H.620 (Act108): State Owned Airports and economic development. Requires the Secretary of Commerce and Community Development to update the State’s Economic Development Marketing Plan to incorporate the marketing of State-owned airports. Requires the Agency of Transportation to evaluate the feasibility of installing electric vehicle charging stations at the airport, of installing electric aircraft charging stations at the airport, and of siting one or more renewable energy generating plants at the airport; and specifies that a designated area or areas at an airport may be leased to a business entity consistent with Federal Aviation Administration requirements. Effective April 25, 2018

H.707 (Act 183): Sexual Harassment. Makes numerous changes to Vermont’s laws related to sexual harassment, including:

  • requiring that a working relationship with a person hired to perform work or services be free from sexual harassment;
  • prohibiting employment contracts from containing provisions that prevent an employee from disclosing sexual harassment or waive an employee’s rights or remedies with respect to a claim of sexual harassment;
  • prohibiting agreements to settle a claim of sexual harassment from including provisions that prevent an employee from working for the employer or an affiliate of the employer in the future;
  • requiring an agreement to settle a claim of sexual harassment to state that it does not prevent the employee from reporting sexual harassment to an appropriate governmental agency, complying with a discovery request or testifying at a hearing or trial related to a claim of sexual harassment, or exercising his or her right under State or federal labor law to engage in concerted activity for mutual aid and protection; and
  • permitting the Attorney General or Human Rights Commission to inspect a place of business or employment for purposes of determining whether the employer is complying with the law related to sexual harassment.

In addition, the act requires the Attorney General and Human Rights Commission to develop enhanced mechanisms for reporting instances of sexual harassment or workplace discrimination, directs the Vermont Commission on Women to develop education and outreach materials regarding the laws related to and best practices for preventing sexual harassment, and requires a person who files a civil action related to a claim of sexual harassment under Vermont law to provide notice of the action to the Attorney General or Human Rights Commission. Multiple effective dates, beginning on May 28, 2018

H.711 (Act 184): Crime Victims. Amends Vermont’s Fair Employment Practices Act to add crime victim status to the list of characteristics that are protected from discrimination under Vermont law. and adds a definition of “crime victim” to 21 V.S.A. § 495d. This act also allows employees who are crime victims to take unpaid leave to attend a deposition or court proceeding related to certain criminal proceedings; relief from abuse hearings; order against stalking or sexual assault hearings; or relief from abuse, neglect, or exploitation of a vulnerable adult hearings. The act requires employers to continue employment benefits during the leave, to post notices of the provisions of the law, and, with limited exceptions, to offer an employee the same job upon his or her return from the leave. The act provides an exemption from the leave requirements if the employer provides goods or services to the general public at a location open to the general public and granting leave to the employee would require the employer to suspend all business operations at that location. Effective July 1, 2018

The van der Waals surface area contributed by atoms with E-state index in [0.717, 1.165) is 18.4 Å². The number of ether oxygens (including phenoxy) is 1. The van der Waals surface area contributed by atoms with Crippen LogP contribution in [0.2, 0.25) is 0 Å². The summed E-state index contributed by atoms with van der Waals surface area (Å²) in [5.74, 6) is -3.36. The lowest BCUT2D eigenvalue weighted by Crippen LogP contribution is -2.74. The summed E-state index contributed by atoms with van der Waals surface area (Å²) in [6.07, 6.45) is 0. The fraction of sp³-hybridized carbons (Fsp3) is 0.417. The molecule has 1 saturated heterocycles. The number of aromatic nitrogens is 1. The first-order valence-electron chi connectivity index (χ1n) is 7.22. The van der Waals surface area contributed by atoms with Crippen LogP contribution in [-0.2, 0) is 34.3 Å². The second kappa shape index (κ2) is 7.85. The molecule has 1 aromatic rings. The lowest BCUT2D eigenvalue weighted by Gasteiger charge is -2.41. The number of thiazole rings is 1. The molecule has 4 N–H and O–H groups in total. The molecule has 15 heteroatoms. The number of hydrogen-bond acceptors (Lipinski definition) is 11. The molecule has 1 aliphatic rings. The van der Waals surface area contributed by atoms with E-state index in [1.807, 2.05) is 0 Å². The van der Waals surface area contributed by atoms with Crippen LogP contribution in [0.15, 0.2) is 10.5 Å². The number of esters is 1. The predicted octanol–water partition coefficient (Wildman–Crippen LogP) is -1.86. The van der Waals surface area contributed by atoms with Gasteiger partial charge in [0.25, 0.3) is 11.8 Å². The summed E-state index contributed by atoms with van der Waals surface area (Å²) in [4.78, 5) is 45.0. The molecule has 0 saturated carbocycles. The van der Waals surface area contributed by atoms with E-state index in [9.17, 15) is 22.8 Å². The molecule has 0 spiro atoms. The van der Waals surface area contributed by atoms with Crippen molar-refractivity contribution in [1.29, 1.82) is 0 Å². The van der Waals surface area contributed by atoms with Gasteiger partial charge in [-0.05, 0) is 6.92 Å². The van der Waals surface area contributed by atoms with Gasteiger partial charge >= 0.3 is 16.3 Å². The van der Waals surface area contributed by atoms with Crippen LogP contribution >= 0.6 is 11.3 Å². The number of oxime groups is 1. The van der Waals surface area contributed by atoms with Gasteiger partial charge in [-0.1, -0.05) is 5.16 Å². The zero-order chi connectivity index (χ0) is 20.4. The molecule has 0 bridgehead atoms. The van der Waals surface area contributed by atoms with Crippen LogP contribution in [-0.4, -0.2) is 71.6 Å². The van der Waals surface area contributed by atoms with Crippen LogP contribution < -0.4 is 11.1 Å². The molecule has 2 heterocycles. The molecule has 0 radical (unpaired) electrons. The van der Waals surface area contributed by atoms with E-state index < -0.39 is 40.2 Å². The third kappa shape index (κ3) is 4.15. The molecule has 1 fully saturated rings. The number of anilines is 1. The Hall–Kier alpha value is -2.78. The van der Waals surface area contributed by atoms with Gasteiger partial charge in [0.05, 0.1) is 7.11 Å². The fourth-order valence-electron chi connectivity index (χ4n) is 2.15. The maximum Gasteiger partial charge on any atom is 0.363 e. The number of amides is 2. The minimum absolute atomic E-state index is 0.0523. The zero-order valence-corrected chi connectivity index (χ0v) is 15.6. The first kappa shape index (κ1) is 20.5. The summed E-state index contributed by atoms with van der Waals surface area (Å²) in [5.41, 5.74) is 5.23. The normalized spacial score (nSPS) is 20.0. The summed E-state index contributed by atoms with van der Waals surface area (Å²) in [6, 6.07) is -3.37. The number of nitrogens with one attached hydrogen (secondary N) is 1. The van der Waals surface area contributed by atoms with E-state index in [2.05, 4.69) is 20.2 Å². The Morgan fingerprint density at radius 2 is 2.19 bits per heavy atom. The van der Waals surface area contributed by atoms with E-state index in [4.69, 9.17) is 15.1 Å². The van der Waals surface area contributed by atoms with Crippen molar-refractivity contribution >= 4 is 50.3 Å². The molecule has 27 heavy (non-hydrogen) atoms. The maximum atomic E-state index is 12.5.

H. 739 (Act 150): Energy Efficiency. Makes multiple changes to the self-managed energy efficiency program, including: changing the qualifications for customer participation; authorizing energy productivity programs and measures as an eligible investment; allowing funds from outside entities to count toward a participant’s monetary commitment; and requiring that the electric energy savings from projects in the program be bid into ISO-New England’s Forward Capacity Market program if the Department of Service determines it is cost-effective to do so. The act also directs the Public Utility Commission to establish the Energy Savings Account Partnership (ESA) Pilot Program as an expansion of the existing ESA option. The Pilot Program will allow a participant, working with Efficiency Vermont, to place the participant’s electric efficiency charge payments in an ESA and then use 100 percent of the funds on the participant’s own energy efficiency projects. The Pilot Program will last for three years after which the Public Utility Commission will conduct an evaluation and report to the General Assembly about whether or not the Pilot Program should be continued Effective July 1, 2018

H.919 (Act 189): Workforce Development. Adopts multiple provisions relating to workforce development, including: creating a stakeholder alignment, coordination, and engagement process; adopting provisions relating to career pathways, Career Technical Education programs, adult training programs, and workforce training; creating the Vermont Returnship Program; adopting provisions to grow the workforce and increase participation in it; and adopting provisions relating to data collection and monitoring of programs. Effective July 1, 2018

S. 34 (Act 77) Rural Economic Development. Enacts multiple provisions related to rural economic development: